Late Spring 2006
Last week, I had Chinaberry's managers over to the house for a casual dinner party. An evening of good food, drink, and laughter eventually evolved into playing some board games. Close to midnight, folks began to leave. Sweaters and purses gathered, our guests bid goodnight and left for home -- except for Mary Jo and Dave. Mary Jo couldn't find her purse anywhere. Eventually she called her cell phone, hoping that the ringing would lead her to her purse, but all we heard was silence. Just to make sure they'd covered all the bases, they went out to their car to see if the purse was there.
They came back white as ghosts: the car was nowhere in sight. It had apparently been stolen. More importantly, her purse had been stolen from virtually under our game-playing noses, and now the burglar not only had Mary Jo and Dave's car, but her keys and purse and all that involves: credit cards, her address, prescription glasses, irreplaceable wallet photos, etc. Calls to report a stolen car, calls back from the police, a worried call to the babysitter telling her they'd be home soon and to deadbolt the doors -- it was not a fun ending to a good evening.
In retrospect, we figured that some very gutsy n'er-do-well had spotted a party, mosied up the sidewalk and into the patio on a hunch that someone may have left something of value outside. The burglar had made off with Mary Jo's purse, found her keys, clicked the remote and located the car. Before Mary Jo and Dave even knew their car was missing, someone had charged a tank of gas on a credit card in the purse and was long gone.
When finally home, they spent the better part of the night and the next day making the phone calls that are necessary when someone basically walks off with access to much of your personal life, changing locks on the house, etc.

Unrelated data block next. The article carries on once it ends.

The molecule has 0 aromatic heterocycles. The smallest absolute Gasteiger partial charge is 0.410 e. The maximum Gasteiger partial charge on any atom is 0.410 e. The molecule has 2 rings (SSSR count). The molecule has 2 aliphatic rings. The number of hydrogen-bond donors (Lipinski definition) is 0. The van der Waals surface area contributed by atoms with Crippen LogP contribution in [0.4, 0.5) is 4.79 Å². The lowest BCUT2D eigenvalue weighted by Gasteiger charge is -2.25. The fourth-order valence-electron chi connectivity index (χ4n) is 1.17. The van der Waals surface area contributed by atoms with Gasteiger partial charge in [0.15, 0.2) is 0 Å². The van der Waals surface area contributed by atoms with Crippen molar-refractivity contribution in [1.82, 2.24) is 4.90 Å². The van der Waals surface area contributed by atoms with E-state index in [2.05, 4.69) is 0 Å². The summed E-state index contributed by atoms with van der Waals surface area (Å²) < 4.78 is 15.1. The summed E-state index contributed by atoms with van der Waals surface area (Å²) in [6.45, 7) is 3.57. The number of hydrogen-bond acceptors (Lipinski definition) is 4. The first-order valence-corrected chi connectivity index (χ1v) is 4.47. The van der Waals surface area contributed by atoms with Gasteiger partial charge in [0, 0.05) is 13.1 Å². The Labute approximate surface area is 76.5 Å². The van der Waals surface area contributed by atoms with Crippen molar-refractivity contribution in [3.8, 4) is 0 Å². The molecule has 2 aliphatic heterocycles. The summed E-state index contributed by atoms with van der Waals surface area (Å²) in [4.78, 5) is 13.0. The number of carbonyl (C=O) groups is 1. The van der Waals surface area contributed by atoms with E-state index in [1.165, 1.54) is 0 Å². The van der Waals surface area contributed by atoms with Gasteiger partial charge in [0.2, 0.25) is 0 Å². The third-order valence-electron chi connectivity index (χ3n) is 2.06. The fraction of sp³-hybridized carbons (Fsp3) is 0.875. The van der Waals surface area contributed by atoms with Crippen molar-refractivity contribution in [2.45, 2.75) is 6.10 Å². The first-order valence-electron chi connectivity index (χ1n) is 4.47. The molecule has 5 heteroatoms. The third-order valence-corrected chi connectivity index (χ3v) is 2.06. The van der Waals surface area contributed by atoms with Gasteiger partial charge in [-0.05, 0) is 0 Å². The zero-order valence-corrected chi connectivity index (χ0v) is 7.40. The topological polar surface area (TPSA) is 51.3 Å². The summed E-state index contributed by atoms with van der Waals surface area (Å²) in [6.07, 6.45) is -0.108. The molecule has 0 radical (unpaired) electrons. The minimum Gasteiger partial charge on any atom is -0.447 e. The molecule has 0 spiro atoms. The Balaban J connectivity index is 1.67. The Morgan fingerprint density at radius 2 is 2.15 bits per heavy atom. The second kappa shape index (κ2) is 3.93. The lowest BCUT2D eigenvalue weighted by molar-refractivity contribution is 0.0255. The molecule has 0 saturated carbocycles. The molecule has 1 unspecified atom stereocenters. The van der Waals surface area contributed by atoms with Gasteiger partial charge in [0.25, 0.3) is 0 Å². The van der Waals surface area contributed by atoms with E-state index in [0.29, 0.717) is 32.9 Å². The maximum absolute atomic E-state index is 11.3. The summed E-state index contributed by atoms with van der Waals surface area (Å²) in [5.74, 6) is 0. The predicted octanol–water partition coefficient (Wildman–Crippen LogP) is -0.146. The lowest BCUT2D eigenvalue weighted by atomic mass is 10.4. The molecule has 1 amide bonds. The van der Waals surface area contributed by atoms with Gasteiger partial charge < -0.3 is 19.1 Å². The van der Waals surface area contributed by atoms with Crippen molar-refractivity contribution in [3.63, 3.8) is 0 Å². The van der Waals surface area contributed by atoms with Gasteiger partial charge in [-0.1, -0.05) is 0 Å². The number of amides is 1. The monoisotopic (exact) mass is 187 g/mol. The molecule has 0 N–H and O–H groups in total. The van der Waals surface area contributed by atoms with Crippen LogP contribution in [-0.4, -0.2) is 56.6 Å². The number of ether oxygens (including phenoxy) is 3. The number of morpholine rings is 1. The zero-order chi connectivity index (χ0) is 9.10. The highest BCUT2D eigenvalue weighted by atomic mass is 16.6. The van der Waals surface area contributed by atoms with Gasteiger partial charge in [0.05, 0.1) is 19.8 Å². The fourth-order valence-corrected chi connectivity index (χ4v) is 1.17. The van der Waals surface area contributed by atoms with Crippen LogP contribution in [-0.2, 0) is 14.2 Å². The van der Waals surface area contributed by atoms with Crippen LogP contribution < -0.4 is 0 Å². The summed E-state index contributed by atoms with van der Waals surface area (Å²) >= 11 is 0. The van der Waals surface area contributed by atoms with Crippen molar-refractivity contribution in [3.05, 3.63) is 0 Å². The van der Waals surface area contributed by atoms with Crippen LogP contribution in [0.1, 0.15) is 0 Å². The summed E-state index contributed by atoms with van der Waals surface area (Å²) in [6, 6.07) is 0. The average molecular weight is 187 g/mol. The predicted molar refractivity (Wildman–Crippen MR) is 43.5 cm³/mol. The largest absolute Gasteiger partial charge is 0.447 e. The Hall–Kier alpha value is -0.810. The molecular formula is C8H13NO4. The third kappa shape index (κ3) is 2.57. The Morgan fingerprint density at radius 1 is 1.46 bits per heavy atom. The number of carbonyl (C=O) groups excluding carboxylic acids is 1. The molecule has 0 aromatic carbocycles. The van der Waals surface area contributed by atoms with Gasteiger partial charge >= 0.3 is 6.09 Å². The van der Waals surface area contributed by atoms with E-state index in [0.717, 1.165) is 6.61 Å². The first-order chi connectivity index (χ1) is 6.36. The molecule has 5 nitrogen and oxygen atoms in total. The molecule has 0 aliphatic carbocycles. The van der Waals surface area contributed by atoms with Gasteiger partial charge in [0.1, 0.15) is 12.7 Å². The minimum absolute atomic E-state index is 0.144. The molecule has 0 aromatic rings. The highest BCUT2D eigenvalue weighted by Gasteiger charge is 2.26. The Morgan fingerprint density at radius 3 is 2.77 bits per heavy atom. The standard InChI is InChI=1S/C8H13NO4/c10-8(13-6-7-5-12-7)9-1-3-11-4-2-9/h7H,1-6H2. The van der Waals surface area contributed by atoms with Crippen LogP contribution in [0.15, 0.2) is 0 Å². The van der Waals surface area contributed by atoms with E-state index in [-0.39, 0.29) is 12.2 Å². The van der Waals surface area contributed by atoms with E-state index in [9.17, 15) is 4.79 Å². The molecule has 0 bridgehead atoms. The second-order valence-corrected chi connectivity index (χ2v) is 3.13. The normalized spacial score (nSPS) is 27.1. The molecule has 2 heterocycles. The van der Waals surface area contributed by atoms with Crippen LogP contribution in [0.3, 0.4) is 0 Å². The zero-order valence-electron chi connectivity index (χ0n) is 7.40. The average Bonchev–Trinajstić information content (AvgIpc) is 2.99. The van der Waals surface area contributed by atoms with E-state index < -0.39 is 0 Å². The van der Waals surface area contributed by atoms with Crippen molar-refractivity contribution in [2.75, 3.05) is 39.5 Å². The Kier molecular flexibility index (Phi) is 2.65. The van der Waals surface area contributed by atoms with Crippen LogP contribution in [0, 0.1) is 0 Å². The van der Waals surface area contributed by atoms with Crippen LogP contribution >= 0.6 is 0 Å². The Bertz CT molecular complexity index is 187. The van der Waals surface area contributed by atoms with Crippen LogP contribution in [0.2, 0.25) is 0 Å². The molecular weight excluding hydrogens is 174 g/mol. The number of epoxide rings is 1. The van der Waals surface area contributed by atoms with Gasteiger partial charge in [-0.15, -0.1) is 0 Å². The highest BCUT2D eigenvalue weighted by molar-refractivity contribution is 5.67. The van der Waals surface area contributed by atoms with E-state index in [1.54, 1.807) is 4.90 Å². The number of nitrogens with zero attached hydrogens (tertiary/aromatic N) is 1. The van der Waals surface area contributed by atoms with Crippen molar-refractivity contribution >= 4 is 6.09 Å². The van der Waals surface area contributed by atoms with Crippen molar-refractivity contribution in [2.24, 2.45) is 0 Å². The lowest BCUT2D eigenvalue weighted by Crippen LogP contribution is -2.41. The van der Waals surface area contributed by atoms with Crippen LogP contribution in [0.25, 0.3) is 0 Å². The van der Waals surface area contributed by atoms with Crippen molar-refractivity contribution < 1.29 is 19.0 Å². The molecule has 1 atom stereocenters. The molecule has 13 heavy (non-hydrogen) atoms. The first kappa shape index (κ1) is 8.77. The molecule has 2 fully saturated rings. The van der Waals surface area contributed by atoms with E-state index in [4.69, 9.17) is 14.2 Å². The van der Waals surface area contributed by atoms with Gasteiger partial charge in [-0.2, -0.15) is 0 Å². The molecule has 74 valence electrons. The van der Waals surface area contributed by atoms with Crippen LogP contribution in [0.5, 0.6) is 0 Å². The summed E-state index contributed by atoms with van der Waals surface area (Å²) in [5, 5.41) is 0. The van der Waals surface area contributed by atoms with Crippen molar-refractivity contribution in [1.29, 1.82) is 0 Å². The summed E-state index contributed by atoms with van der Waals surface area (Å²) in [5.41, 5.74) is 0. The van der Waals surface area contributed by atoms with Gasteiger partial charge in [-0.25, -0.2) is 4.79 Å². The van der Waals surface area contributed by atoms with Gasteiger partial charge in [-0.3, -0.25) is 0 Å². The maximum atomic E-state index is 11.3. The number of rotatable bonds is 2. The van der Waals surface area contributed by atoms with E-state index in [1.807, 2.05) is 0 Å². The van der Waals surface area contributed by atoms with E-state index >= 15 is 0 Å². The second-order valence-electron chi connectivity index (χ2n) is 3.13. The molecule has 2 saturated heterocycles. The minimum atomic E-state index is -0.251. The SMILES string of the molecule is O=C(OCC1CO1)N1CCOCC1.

Here's why I tell you this: While all this was happening, Mary Jo calmly and in an admirably upbeat way, explained that she believes that when you have a crisis, something good will come of it. She is thankful that her parents taught her that if a problem is one that can be remedied with money, it is not the end of the world, that everything will eventually be OK. It's those problems that no amount of money can fix that are the ones whose wounds are deep as chasms, soul-wrenching, ultimately and irrevocably life-changing. Mary Jo and Dave's young boys watched all of this, taking it in. They saw their parents coping without grumbling or cursing the burglar. In the following days, minus the car, everyone's schedules were thrown off, but what was continually affirmed was not what a pain this all was, but rather that sometimes things like this happen and what was most important is that they were safe and still had each other.
I don't wish a crisis on anyone, but this was a lesson more valuable than gold for their sons. And I do think Mary Jo's right: that when there's a crisis, something good can come of it -- especially if we keep things in perspective and remember what really is our greatest treasure -- our loved ones.